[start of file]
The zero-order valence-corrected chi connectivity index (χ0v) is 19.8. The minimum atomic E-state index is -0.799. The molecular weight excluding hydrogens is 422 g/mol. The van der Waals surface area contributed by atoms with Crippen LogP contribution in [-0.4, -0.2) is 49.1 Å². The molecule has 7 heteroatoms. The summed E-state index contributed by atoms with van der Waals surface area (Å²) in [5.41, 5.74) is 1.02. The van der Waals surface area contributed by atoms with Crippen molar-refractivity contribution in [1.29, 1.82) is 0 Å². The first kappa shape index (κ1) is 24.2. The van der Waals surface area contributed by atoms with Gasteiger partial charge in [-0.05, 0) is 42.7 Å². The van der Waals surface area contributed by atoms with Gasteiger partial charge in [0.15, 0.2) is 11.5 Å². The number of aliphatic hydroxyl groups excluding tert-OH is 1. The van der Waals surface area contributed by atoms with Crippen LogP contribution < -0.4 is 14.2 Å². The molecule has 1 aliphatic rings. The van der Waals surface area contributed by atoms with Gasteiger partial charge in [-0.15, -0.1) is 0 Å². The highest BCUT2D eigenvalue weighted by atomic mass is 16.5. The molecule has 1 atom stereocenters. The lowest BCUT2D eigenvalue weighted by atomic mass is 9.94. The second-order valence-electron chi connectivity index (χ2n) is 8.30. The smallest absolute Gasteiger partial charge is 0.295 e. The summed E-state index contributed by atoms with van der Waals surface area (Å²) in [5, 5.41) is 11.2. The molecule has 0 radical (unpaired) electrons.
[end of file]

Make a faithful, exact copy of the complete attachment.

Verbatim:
The zero-order valence-corrected chi connectivity index (χ0v) is 19.8. The minimum atomic E-state index is -0.799. The molecular weight excluding hydrogens is 422 g/mol. The van der Waals surface area contributed by atoms with Crippen LogP contribution in [-0.4, -0.2) is 49.1 Å². The molecule has 7 heteroatoms. The summed E-state index contributed by atoms with van der Waals surface area (Å²) in [5.41, 5.74) is 1.02. The van der Waals surface area contributed by atoms with Crippen molar-refractivity contribution in [1.29, 1.82) is 0 Å². The first kappa shape index (κ1) is 24.2. The van der Waals surface area contributed by atoms with Gasteiger partial charge in [-0.05, 0) is 42.7 Å². The van der Waals surface area contributed by atoms with Gasteiger partial charge in [0.15, 0.2) is 11.5 Å². The number of aliphatic hydroxyl groups excluding tert-OH is 1. The van der Waals surface area contributed by atoms with Crippen LogP contribution < -0.4 is 14.2 Å². The molecule has 1 aliphatic rings. The van der Waals surface area contributed by atoms with Gasteiger partial charge in [-0.15, -0.1) is 0 Å². The highest BCUT2D eigenvalue weighted by atomic mass is 16.5. The molecule has 1 atom stereocenters. The lowest BCUT2D eigenvalue weighted by atomic mass is 9.94. The second-order valence-electron chi connectivity index (χ2n) is 8.30. The smallest absolute Gasteiger partial charge is 0.295 e. The summed E-state index contributed by atoms with van der Waals surface area (Å²) in [5, 5.41) is 11.2. The molecule has 0 radical (unpaired) electrons.